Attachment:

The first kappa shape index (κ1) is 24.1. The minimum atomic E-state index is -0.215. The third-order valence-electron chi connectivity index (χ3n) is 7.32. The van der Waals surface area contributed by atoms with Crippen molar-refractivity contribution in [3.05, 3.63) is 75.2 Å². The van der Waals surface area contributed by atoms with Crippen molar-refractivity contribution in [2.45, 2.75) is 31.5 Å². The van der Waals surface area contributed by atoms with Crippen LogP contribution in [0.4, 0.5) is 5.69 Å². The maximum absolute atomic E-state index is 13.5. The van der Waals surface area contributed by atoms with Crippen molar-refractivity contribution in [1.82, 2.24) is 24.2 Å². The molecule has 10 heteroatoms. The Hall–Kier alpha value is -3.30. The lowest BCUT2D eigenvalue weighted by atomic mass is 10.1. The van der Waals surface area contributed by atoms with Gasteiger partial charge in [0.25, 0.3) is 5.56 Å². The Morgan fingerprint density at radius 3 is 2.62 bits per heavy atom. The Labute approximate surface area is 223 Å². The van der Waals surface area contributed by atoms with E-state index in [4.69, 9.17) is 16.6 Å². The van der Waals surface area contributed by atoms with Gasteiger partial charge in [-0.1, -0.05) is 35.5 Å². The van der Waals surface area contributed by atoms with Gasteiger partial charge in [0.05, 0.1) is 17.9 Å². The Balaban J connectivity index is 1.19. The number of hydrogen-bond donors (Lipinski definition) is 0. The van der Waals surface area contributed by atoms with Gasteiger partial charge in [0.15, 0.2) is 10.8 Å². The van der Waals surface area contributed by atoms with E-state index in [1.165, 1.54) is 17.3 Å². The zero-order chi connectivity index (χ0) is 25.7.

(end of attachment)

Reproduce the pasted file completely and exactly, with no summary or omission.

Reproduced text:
The first kappa shape index (κ1) is 24.1. The minimum atomic E-state index is -0.215. The third-order valence-electron chi connectivity index (χ3n) is 7.32. The van der Waals surface area contributed by atoms with Crippen molar-refractivity contribution in [3.05, 3.63) is 75.2 Å². The van der Waals surface area contributed by atoms with Crippen molar-refractivity contribution in [2.45, 2.75) is 31.5 Å². The van der Waals surface area contributed by atoms with Crippen LogP contribution in [0.4, 0.5) is 5.69 Å². The maximum absolute atomic E-state index is 13.5. The van der Waals surface area contributed by atoms with Crippen molar-refractivity contribution in [1.82, 2.24) is 24.2 Å². The molecule has 10 heteroatoms. The Hall–Kier alpha value is -3.30. The lowest BCUT2D eigenvalue weighted by atomic mass is 10.1. The van der Waals surface area contributed by atoms with Gasteiger partial charge in [0.25, 0.3) is 5.56 Å². The Morgan fingerprint density at radius 3 is 2.62 bits per heavy atom. The Labute approximate surface area is 223 Å². The van der Waals surface area contributed by atoms with E-state index in [4.69, 9.17) is 16.6 Å². The van der Waals surface area contributed by atoms with Gasteiger partial charge in [-0.1, -0.05) is 35.5 Å². The van der Waals surface area contributed by atoms with Gasteiger partial charge in [0.05, 0.1) is 17.9 Å². The Balaban J connectivity index is 1.19. The number of hydrogen-bond donors (Lipinski definition) is 0. The van der Waals surface area contributed by atoms with Gasteiger partial charge in [0.15, 0.2) is 10.8 Å². The van der Waals surface area contributed by atoms with E-state index in [1.165, 1.54) is 17.3 Å². The zero-order chi connectivity index (χ0) is 25.7.